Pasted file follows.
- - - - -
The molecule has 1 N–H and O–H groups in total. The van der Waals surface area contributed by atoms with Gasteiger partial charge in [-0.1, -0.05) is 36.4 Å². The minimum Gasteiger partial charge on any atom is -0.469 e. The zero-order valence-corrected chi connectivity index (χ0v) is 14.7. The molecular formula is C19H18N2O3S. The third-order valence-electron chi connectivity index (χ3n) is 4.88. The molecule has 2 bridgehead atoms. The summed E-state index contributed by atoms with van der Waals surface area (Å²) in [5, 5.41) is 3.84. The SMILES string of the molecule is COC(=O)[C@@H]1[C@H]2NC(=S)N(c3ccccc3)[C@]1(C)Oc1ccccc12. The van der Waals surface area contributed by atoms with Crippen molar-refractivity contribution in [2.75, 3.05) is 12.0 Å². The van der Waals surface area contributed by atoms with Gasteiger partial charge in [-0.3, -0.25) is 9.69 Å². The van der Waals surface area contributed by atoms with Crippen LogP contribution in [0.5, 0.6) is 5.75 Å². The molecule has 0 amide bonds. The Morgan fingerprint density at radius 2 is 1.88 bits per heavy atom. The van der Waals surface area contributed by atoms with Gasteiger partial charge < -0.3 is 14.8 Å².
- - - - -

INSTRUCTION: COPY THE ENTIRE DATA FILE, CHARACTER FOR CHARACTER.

The molecule has 1 N–H and O–H groups in total. The van der Waals surface area contributed by atoms with Gasteiger partial charge in [-0.1, -0.05) is 36.4 Å². The minimum Gasteiger partial charge on any atom is -0.469 e. The zero-order valence-corrected chi connectivity index (χ0v) is 14.7. The molecular formula is C19H18N2O3S. The third-order valence-electron chi connectivity index (χ3n) is 4.88. The molecule has 2 bridgehead atoms. The summed E-state index contributed by atoms with van der Waals surface area (Å²) in [5, 5.41) is 3.84. The SMILES string of the molecule is COC(=O)[C@@H]1[C@H]2NC(=S)N(c3ccccc3)[C@]1(C)Oc1ccccc12. The van der Waals surface area contributed by atoms with Crippen molar-refractivity contribution in [2.75, 3.05) is 12.0 Å². The van der Waals surface area contributed by atoms with Gasteiger partial charge in [-0.3, -0.25) is 9.69 Å². The van der Waals surface area contributed by atoms with Crippen LogP contribution in [0.5, 0.6) is 5.75 Å². The molecule has 0 amide bonds. The Morgan fingerprint density at radius 2 is 1.88 bits per heavy atom. The van der Waals surface area contributed by atoms with Gasteiger partial charge < -0.3 is 14.8 Å².